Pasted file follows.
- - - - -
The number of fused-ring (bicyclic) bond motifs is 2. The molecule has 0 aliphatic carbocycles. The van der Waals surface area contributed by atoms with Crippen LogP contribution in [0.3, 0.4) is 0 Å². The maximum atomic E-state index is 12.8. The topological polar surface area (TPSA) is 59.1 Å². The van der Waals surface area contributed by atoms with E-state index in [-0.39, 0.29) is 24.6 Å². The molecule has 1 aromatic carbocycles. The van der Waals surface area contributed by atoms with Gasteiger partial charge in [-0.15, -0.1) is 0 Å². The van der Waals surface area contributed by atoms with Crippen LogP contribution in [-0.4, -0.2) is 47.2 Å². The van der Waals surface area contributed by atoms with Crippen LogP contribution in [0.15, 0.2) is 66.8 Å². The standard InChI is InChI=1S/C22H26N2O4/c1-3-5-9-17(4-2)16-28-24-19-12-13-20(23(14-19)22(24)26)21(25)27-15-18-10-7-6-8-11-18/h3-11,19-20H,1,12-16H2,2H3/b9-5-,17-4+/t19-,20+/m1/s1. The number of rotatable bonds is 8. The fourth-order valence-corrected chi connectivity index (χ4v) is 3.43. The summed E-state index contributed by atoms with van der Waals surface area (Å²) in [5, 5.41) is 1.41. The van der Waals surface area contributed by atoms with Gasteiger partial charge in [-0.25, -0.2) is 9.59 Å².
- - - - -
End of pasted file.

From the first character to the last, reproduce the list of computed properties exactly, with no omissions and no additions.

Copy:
The number of fused-ring (bicyclic) bond motifs is 2. The molecule has 0 aliphatic carbocycles. The van der Waals surface area contributed by atoms with Crippen LogP contribution in [0.3, 0.4) is 0 Å². The maximum atomic E-state index is 12.8. The topological polar surface area (TPSA) is 59.1 Å². The van der Waals surface area contributed by atoms with E-state index in [-0.39, 0.29) is 24.6 Å². The molecule has 1 aromatic carbocycles. The van der Waals surface area contributed by atoms with Gasteiger partial charge in [-0.15, -0.1) is 0 Å². The van der Waals surface area contributed by atoms with Crippen LogP contribution in [-0.4, -0.2) is 47.2 Å². The van der Waals surface area contributed by atoms with Crippen LogP contribution in [0.15, 0.2) is 66.8 Å². The standard InChI is InChI=1S/C22H26N2O4/c1-3-5-9-17(4-2)16-28-24-19-12-13-20(23(14-19)22(24)26)21(25)27-15-18-10-7-6-8-11-18/h3-11,19-20H,1,12-16H2,2H3/b9-5-,17-4+/t19-,20+/m1/s1. The number of rotatable bonds is 8. The fourth-order valence-corrected chi connectivity index (χ4v) is 3.43. The summed E-state index contributed by atoms with van der Waals surface area (Å²) in [5, 5.41) is 1.41. The van der Waals surface area contributed by atoms with Gasteiger partial charge in [-0.25, -0.2) is 9.59 Å².